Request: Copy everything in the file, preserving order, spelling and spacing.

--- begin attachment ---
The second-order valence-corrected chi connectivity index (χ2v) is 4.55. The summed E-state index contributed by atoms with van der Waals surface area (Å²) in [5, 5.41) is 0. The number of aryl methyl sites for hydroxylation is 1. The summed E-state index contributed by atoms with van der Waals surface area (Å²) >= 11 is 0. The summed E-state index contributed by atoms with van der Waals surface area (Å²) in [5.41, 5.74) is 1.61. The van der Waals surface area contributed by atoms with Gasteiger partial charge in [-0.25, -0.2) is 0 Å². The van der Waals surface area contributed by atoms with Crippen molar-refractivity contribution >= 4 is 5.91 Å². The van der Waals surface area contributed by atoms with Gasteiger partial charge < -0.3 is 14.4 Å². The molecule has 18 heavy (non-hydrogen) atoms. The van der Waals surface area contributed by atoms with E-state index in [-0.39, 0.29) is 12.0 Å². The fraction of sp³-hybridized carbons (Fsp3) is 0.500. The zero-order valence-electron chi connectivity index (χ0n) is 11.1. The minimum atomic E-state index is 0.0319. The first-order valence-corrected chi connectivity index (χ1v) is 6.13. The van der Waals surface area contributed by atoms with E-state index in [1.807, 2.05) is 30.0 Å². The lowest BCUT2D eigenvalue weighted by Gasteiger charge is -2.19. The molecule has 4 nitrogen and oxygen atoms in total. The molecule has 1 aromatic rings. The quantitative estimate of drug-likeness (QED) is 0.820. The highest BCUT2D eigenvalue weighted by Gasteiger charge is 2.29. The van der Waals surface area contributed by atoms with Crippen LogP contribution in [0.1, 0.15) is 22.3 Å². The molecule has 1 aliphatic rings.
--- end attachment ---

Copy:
The second-order valence-corrected chi connectivity index (χ2v) is 4.55. The summed E-state index contributed by atoms with van der Waals surface area (Å²) in [5, 5.41) is 0. The number of aryl methyl sites for hydroxylation is 1. The summed E-state index contributed by atoms with van der Waals surface area (Å²) >= 11 is 0. The summed E-state index contributed by atoms with van der Waals surface area (Å²) in [5.41, 5.74) is 1.61. The van der Waals surface area contributed by atoms with Gasteiger partial charge in [-0.25, -0.2) is 0 Å². The van der Waals surface area contributed by atoms with Crippen molar-refractivity contribution >= 4 is 5.91 Å². The van der Waals surface area contributed by atoms with Gasteiger partial charge < -0.3 is 14.4 Å². The molecule has 18 heavy (non-hydrogen) atoms. The van der Waals surface area contributed by atoms with E-state index in [-0.39, 0.29) is 12.0 Å². The fraction of sp³-hybridized carbons (Fsp3) is 0.500. The zero-order valence-electron chi connectivity index (χ0n) is 11.1. The minimum atomic E-state index is 0.0319. The first-order valence-corrected chi connectivity index (χ1v) is 6.13. The van der Waals surface area contributed by atoms with E-state index in [1.807, 2.05) is 30.0 Å². The lowest BCUT2D eigenvalue weighted by Gasteiger charge is -2.19. The molecule has 4 nitrogen and oxygen atoms in total. The molecule has 1 aromatic rings. The quantitative estimate of drug-likeness (QED) is 0.820. The highest BCUT2D eigenvalue weighted by Gasteiger charge is 2.29. The van der Waals surface area contributed by atoms with Crippen LogP contribution in [0.1, 0.15) is 22.3 Å². The molecule has 1 aliphatic rings.